Simultaneous Pancreas-Kidney Transplantation: Which Organ Should Be Transplanted First?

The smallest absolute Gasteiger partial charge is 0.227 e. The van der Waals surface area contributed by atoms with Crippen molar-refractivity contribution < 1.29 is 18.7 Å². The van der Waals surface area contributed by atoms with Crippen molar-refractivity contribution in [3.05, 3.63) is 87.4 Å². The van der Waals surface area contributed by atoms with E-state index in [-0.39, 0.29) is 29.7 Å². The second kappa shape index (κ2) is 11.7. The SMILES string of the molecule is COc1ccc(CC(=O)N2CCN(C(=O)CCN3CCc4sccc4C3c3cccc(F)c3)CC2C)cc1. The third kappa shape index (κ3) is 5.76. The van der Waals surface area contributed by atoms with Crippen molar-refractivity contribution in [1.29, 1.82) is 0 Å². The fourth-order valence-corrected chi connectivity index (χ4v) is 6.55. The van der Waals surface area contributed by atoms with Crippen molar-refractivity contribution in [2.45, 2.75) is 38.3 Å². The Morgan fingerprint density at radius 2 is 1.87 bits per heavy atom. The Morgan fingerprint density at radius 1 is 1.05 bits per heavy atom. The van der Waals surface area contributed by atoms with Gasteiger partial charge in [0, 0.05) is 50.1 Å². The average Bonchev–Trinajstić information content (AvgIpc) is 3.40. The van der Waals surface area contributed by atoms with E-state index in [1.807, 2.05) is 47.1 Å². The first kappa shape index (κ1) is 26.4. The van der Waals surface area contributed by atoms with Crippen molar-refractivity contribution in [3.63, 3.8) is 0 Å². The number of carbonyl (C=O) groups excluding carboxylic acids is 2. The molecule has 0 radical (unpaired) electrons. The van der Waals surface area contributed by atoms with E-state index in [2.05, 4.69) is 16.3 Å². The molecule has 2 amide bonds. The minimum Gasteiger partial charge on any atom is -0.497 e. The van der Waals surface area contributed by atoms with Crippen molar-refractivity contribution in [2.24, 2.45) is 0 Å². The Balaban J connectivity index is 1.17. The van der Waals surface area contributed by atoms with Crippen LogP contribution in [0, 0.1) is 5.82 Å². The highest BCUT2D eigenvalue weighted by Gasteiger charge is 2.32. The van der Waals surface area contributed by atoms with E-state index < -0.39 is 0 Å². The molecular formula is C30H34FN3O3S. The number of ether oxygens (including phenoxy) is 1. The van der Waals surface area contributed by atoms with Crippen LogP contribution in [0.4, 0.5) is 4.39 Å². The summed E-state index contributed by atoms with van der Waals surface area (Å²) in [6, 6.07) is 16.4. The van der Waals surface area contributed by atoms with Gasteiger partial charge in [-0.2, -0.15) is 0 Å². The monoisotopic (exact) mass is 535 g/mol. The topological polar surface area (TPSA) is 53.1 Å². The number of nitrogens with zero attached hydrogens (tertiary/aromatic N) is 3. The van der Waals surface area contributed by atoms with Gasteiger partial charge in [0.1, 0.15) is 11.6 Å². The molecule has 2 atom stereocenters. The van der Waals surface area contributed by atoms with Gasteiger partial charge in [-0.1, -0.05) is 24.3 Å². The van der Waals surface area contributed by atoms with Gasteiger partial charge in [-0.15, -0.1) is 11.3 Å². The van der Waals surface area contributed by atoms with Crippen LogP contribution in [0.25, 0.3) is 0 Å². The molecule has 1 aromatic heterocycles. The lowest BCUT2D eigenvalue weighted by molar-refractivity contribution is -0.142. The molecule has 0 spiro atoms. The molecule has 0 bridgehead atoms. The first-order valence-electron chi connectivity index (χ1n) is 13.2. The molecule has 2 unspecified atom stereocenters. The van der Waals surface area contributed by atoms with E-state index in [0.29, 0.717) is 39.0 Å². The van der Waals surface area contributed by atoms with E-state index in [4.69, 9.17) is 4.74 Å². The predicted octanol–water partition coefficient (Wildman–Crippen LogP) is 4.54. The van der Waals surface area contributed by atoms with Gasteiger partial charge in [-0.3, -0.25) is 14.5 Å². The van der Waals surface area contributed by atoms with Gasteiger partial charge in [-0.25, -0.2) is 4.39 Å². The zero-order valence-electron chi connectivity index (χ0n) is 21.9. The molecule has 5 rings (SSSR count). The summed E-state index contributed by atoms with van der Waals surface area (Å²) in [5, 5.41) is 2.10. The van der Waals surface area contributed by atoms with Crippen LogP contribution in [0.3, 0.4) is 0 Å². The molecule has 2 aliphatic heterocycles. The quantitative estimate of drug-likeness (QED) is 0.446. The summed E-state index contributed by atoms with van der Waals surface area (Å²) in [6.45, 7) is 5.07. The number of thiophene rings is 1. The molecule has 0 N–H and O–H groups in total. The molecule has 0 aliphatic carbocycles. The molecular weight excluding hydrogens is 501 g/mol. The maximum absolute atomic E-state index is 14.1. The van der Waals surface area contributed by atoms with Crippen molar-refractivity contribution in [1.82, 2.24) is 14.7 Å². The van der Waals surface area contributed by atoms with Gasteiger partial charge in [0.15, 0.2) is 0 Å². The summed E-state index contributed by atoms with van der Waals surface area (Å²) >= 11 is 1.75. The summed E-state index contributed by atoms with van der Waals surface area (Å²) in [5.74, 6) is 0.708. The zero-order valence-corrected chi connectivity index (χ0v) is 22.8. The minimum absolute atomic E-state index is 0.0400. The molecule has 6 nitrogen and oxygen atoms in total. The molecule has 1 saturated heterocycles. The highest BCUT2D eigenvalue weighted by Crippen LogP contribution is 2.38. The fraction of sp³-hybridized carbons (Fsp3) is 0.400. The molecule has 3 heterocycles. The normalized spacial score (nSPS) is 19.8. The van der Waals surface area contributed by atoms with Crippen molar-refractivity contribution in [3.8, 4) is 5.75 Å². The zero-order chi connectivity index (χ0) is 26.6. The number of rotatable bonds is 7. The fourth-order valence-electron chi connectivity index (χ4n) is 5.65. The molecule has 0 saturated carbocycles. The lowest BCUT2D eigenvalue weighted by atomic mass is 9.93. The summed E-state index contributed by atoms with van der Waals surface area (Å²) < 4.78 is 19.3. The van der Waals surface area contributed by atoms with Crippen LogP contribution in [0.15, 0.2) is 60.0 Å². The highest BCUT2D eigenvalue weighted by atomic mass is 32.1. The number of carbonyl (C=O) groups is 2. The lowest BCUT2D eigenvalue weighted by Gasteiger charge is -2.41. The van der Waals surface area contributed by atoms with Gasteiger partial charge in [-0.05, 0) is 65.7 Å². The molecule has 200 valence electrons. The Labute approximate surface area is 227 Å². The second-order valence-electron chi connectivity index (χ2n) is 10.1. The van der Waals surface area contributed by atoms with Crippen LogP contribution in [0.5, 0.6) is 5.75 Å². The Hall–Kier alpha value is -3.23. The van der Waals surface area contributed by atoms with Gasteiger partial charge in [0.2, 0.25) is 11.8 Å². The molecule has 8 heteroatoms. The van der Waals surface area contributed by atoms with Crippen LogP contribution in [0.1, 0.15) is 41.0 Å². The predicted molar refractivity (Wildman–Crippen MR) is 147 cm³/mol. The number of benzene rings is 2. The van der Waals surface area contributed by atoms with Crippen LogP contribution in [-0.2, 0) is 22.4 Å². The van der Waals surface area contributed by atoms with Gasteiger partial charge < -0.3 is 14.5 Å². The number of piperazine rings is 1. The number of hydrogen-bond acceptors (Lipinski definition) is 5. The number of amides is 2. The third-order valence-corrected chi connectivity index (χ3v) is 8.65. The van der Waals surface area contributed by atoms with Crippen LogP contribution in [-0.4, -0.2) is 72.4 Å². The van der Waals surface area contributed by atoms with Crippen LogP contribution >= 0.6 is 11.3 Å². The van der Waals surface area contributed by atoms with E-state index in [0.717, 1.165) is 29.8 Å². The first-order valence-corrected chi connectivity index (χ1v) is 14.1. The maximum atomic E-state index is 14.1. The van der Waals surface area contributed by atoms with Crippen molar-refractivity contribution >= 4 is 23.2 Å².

Simultaneous pancreas-kidney transplantation (SPKT) has been accepted as treatment for type I diabetic patients with end-stage renal disease. Its success depends largely on the surgical technique. This study sought to compare groups of SPKT with initial pancreas implantation versus initial kidney implantation. From December 2000 to September 2006, 151 SPKT were performed by a single center. In 85 cases, the pancreas was implanted first (group 1), and in 66 cases the order was inverted (group 2). Variables were implantation sequence, pancreas and kidney ischemia time, donor age, venous drainage, previous donor peritoneal dialysis, and recipient age and gender. Outcome variables included pancreas vascular thrombosis, 3-month graft survival, 3-month patient survival, pancreas rejection episodes, intra-abdominal infection, diabetes control and reoperations. We observed a 10.6% incidence of vascular thrombosis in group 1 but none in group 2 (P = .005). In groups 1 and 2, the 3-month pancreas survivals were 74.1% and 89.4% (P = .022), and the mean hospital stays were 24.3 and 15.8 days, respectively (P = .002). Our results suggested that, when 2 different teams are involved in SPKT, with >1 exposure and the need for retractor replacement, the kidney should be transplanted first, because the pancreas may be damaged during the surgical procedure.